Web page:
Review: Shattered Globe’s Sheepdog Tells an All-Too-Familiar Story About Police Shootings

Photo by Lowell Thomas. Alton Sterling. Laquan McDonald. Walter Scott. Michael Brown. Greg Gunn. Philando Castile. Some of those names might come to mind as you watch the tense, even-handed police thriller, Sheepdog, by Kevin Artigue. Shattered Globe Theatre’s new production, crisply directed by Wardell Julius Clark, will have you holding your breath as the details of the incident spool out over 90 minutes. Our two characters are officers in the Cleveland Division of Police. Amina (Leslie Ann Sheppard), a college-educated 13-year CDP veteran, is injured and Ryan (Drew Schad), eight years on the force, volunteers to help in her rehab. He also brings her groceries, helps her at home. They’re attracted to each other and begin to date. They fall in love and later he moves in with her. Sounds sweet, right? But she’s black and he’s white and we don’t doubt that trouble will result. The story begins in the middle and scenes flip back and forth, and sometimes repeat. Artigue’s script handles this time-switching smoothly, and you always know where you are in the story. Amina narrates the action and describes her reactions. The two-character story avoids inertia because the characters are mobile; they’re in different locations with minimal scene changes. Eight offstage voices also contribute to the story. Photo by Lowell Thomas. When Ryan is promoted to the drugs unit, he begins to hang out with a group of cops. Amina is concerned. “It’s just beers,” Ryan says. But then one of the other cops behaves violently with a suspect and Ryan feels he should report him. Amina reminds him of the blue wall of silence. “Listen to me. If you speak up, they’ll put the screws on you and nothing will change... except you’ll become a rat. And you’ll never live it down.” But then Ryan is the cop who shoots a black man. He’s remorseful. There are inconsistencies between versions of the story. Ryan’s bodycam somehow cuts out during the incident. Amina is determined to find out what really happened and pursues the story to its conclusion. The subject of race comes up between them, as it must. When Ryan says, “Why is it always about race with you?” Amina answers, “Hold up. You know why it’s always about race?? Because I’m BLACK. Because I have no choice in the matter.” And later, she notes, “…it comes down to this: You’re black before you’re Blue….” Photo by Lowell Thomas. Ryan explains the play’s title when he mentions a writer who describes the role of "the warrior." There are three kinds of people. Sheep, normal citizens who avoid violence. Wolves, who perpetrate violence on the sheep. And sheepdogs, who keep the wolves from harming the sheep through “righteous violence.” It’s probably a reference to the scene in the film American Sniper, where a character quotes from a 2004 book, On Combat, by Lt. Col. David Grossman. Clark’s direction is absolutely crucial to the timing and movement of Sheepdog. Both actors are capable but Sheppard’s performance is stunning. She speaks, gestures and moves as if she’s been a cop forever. Her performance is nuanced and emotive, as she struggles to make sense of her love for Ryan and her realization that perhaps she is not always black before she's blue. Sydney Lynne Thomas is scenic designer of the minimalist, not entirely homey-looking, Cleveland suburban home. I’m a minimalist to the bone but this home design seems to go too far in that direction. Lighting design is by Jason Lynch and original music and sound design by Christopher Kriz. Projection design is by Smooch Medina. Costumes are by Hailey Rakowiecki. Sheepdog by Shattered Globe Theatre at Theater Wit, 1229 W. Belmont, has been extended through March 15. Tickets are $42 for performances Thursday-Sunday. Discounts include student rush tickets, industry tickets, under-25s and seniors.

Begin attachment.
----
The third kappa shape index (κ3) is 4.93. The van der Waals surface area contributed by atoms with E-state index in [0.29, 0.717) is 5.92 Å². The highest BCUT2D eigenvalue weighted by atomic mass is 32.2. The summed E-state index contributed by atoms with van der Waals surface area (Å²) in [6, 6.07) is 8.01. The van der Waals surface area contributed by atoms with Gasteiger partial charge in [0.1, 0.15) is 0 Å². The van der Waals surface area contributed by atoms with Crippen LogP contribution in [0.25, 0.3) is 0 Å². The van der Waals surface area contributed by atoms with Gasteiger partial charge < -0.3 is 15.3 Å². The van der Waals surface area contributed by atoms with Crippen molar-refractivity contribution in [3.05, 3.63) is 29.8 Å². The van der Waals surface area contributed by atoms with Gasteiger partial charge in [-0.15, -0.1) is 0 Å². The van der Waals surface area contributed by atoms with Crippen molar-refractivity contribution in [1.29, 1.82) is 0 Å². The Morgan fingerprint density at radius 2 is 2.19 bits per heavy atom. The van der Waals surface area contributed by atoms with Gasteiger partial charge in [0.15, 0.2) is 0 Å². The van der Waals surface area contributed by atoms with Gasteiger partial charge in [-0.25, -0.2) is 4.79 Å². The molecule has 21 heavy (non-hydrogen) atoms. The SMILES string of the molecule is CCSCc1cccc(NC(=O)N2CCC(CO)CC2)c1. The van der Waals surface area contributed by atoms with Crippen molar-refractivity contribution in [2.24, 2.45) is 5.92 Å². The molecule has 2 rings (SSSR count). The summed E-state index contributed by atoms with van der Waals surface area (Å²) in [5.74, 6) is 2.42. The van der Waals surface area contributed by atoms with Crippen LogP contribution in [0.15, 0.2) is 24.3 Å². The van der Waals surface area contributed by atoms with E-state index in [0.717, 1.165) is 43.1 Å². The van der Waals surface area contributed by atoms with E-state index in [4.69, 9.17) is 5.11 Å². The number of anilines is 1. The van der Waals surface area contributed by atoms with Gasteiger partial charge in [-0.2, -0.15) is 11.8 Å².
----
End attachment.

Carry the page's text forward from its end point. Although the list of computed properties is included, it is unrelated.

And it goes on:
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Nancy S Bishop

Nancy S. Bishop is publisher and Stages editor of Third Coast Review. She’s a member of the American Theatre Critics Association and a 2014 Fellow of the National Critics Institute at the Eugene O’Neill Theater Center. You can read her personal writing on pop culture at, and follow her on Twitter @nsbishop. She also writes about film, books, art, architecture and design.